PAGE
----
From Paul Snyder, forum technical advisor:
To the original questioner: I don't think I'd start with the bleachtone/blond-it; there's too much natural color in your customer's sample to indicate this type of stain was used. And I would not color blond-it with dyes; that'll take away from it's muting effect.

The steps you describe; sealing, staining, and top coating sounds like a good approach. If it looks good on a large sample, it's a pretty straight forward approach that doesn't require a lot of specialized technique - unless you're playing around trying to wipe the stain just right to get the color you want. If so, adding the stain to you finish (thin the finish first to keep each coat thin) and spraying it will make the job easier.



From the original questioner:
Paul, I have a half a sheet left of the cherry plywood, and I'm going to use that like you said. Getting the color is not too hard, it's trying to mute the grain that's giving me problems. The job would have been so easy without this step.


From Paul Snyder, forum technical advisor:
To the original questioner: That is the blond-it stains I use, but WFS only has a few colors. The company that makes the blond-it stains is James B. Day. The bleachtone stain, like Mohawk, is solvent based and has to dry for a full day before you can topcoat it with water-base finish. The blond-it is water-base.


From contributor G:
To the original questioner: About putting on a full coat of stain - did you wipe it on or spray it? Paul is on target here with the spraying of the stain. By wiping, you push it into the grain thereby accentuating what you are trying to cover.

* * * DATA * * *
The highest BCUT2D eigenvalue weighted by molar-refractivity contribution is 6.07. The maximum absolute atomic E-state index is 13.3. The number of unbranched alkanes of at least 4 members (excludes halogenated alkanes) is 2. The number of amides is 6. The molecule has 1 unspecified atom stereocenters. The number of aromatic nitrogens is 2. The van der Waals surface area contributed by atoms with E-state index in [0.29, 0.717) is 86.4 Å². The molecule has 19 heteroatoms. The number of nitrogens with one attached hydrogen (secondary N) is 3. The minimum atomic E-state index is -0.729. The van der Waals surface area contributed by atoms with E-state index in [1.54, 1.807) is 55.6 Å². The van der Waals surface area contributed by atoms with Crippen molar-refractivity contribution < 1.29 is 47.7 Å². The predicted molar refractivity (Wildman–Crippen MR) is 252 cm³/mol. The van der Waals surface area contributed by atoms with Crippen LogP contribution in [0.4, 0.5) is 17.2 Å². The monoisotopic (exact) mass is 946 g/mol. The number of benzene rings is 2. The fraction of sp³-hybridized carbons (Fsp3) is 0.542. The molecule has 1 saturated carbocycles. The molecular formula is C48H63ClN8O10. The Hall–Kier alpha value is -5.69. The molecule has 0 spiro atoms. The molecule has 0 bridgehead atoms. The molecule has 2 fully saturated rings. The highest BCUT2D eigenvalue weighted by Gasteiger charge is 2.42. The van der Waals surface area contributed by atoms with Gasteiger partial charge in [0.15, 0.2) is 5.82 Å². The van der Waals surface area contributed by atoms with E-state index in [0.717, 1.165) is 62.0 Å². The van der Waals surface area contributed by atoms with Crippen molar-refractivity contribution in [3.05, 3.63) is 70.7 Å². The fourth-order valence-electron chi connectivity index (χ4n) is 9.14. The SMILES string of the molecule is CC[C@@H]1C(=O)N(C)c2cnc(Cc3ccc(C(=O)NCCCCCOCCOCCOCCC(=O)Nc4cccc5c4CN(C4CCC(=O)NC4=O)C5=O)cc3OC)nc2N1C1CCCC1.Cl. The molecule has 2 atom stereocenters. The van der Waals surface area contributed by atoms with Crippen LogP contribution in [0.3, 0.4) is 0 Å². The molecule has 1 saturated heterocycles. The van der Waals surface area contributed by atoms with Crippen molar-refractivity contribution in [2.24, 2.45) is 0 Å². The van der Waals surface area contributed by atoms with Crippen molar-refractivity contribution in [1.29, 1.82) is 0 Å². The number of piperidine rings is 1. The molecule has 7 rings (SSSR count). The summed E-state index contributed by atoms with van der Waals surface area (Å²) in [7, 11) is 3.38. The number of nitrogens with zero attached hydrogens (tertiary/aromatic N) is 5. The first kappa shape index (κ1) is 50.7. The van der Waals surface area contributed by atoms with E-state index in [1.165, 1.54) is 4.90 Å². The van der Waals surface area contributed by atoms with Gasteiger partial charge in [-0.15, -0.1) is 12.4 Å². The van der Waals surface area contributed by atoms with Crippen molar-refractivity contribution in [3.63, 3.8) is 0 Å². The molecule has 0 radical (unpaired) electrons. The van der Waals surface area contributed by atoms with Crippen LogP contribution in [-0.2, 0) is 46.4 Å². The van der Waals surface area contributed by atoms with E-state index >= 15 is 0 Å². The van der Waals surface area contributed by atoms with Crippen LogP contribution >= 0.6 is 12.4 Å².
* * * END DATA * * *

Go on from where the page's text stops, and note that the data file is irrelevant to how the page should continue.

If spraying the stain on still does not solve your problem well enough, then tone your finish coat instead, as Paul has mentioned. This should be pretty easy for you once you get the hang of what you're doing.

Production cabinet finishers do just the process you are undertaking. For expediency sake they don't stain the wood directly, and some guys seal, spray stain, then top coat. Most guys doing average work just tone the top coat. It's why the grain on those production cabinets always seems a bit foggy.



From the original questioner:
To contributor G: I just did small sample boards which I brushed the stain on. I thought the sealer would prevent the stain from penetrating the wood? It did look like that. For the actual piece I can spray the stain on.I'm going to spray a sealer coat, spray a stain coat, and then spray the finish coats. In some samples, I'll try toning the first coat of finish.


From contributor K:
I also use Enduro and just had this same problem. I added some of their modifier to the stain which thickened it up and evened it out (it does lighten the color). I then mixed a little stain (no more than 10%) and some Cal tints pigment to some poly to help cover the grain – one or two light coats and then finished with clear coat.


From contributor C:
I would suggest trying a flesh colored toner (white with burnt sienna). This would be the base or background color. Thin your toner 50% - you do not want to block out the wood, you only want to uniform the woods, (you’re looking for translucency). Then apply a seal coat so your pink toner will not change when you staining, glazing, or using a shading stain. I would probably glaze and brush it out. Choose any one of coloring mediums you are familiar with. If you decide on a brown color, add a little yellow to mute the color in the grains.


From the original questioner:
After many sample boards, here is the formula I came up with:

• Enduro sanding sealer amber overprint.
• Enduro stain mix of light cherry and medium oak 3/1 parts.
• Second coat of Enduro stain mix.
• Amber tinted shellac.
• First coat of finish - satin Enduro with amber overprint mixed with stain mix 6/1 ratio.
• Second coat of finish, added more medium oak to increase the brown.
• Third coat of finish Enduro satin amber overprinted by itself.